A recent English High Court judgment has provided much needed legal certainty in respect of the status of cryptocurrency as property in English law.
In September 2018 (although only reported in November 2019), the High Court granted a freezing order over Bitcoin and Ethereum held by a trading platform (Elena Vorotyntseva v Money-4 Service Limited t/a Nebeus.com and others). This decision was followed in July 2019 when the High Court made its first asset preservation order over Bitcoin held in an account on a cryptocurrency platform (Robertson v Persons Unknown). While both cases were interlocutory decisions, they provided some degree of reassurance of the courts’ willingness to deal with cryptocurrency as property. The orders and legal tests considered in the cases were different but on both occasions the court proceeded on the basis that cryptocurrency could be personal property.
However, in neither case did the English courts directly confront the question of whether cryptocurrency constitutes property under English law. Cryptocurrency is virtual, not tangible, cannot be possessed and does not embody any right capable of being enforced by action. It therefore does not precisely fit either of the two definitions of property in the legal sense (those being ‘chose in possession’ and ‘chose in action’). In November 2019 the UK Jurisdiction Taskforce (UKJT) of the Lawtech Delivery Panel published a legal statement recognising crypto assets as “tradable property”.
The legal statement gave greater reassurance to the financial services market in respect of the status of cryptocurrency in English law. But it was made clear in the statement’s foreword that it was not a statement of the law so the position remained, in a legal sense, ambiguous and open to doubt.
High Court endorsement and legal certainty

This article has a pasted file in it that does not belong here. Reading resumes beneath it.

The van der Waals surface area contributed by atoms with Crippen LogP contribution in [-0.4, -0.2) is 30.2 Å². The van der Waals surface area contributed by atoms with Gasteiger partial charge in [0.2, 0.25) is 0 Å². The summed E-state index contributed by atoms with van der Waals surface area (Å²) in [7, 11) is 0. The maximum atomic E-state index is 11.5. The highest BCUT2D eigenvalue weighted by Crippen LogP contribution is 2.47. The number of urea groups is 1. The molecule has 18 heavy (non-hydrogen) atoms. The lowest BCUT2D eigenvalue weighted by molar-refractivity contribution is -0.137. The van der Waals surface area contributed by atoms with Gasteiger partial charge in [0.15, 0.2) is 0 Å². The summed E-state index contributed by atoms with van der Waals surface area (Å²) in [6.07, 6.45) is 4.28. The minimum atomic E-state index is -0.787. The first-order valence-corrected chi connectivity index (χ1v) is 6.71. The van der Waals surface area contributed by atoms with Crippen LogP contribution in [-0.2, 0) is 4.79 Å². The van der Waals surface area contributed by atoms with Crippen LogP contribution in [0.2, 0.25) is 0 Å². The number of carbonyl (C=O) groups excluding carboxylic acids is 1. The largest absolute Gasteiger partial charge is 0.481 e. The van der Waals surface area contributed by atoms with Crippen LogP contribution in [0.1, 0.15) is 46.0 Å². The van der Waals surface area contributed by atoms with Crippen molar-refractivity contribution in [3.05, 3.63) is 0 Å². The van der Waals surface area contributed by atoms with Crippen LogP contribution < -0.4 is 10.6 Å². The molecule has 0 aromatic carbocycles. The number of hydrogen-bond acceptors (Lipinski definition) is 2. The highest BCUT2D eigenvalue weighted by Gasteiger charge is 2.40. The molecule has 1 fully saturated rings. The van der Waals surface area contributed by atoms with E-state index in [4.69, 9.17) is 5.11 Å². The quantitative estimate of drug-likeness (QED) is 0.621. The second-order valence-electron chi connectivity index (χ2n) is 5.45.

The High Court has now endorsed the UKJT’s legal statement, concluding that cryptocurrency is a form of property (and so capable of being the subject of a proprietary injunction). In AA v Persons Unknown  EWHC 3556 (Comm) Bryan J considered the analysis of the UKJT’s “detailed and careful consideration” as to the proprietary status of cryptocurrencies set out in the legal statement and found the analysis to be “compelling.” The court adopted the analysis therein notwithstanding the non-legally binding nature of the statement.
In reaching the conclusion that cryptocurrency is property under English law, Bryan J determined (a) it was fallacious to proceed on the basis English law recognises no forms of property other than choses in possession and choses in action (in reliance on the reasons identified in the legal statement); and (b) cryptocurrency meets the four criteria in the definition of property set out by Lord Wilberforce in National Provincial Bank v Ainsworth  1 AC 117, namely, (i) definable; (ii) identified by third parties; (iii) capable in their nature if assumption by third parties; and (iv) having some degree of permanence (as concluded by the Singapore International Commercial Court in B2C2 Limited v Quoine PTC Limited  SGHC (I) 03).
Bryan J’s judgment therefore cements the status of cryptocurrency as property in English law and fortifies market confidence in the use of cryptocurrency in the UK. This case is also another example of the English courts’ flexible approach to novel issues.
  EWHC 2596 (Ch)
  EWHC 3556 (Comm)
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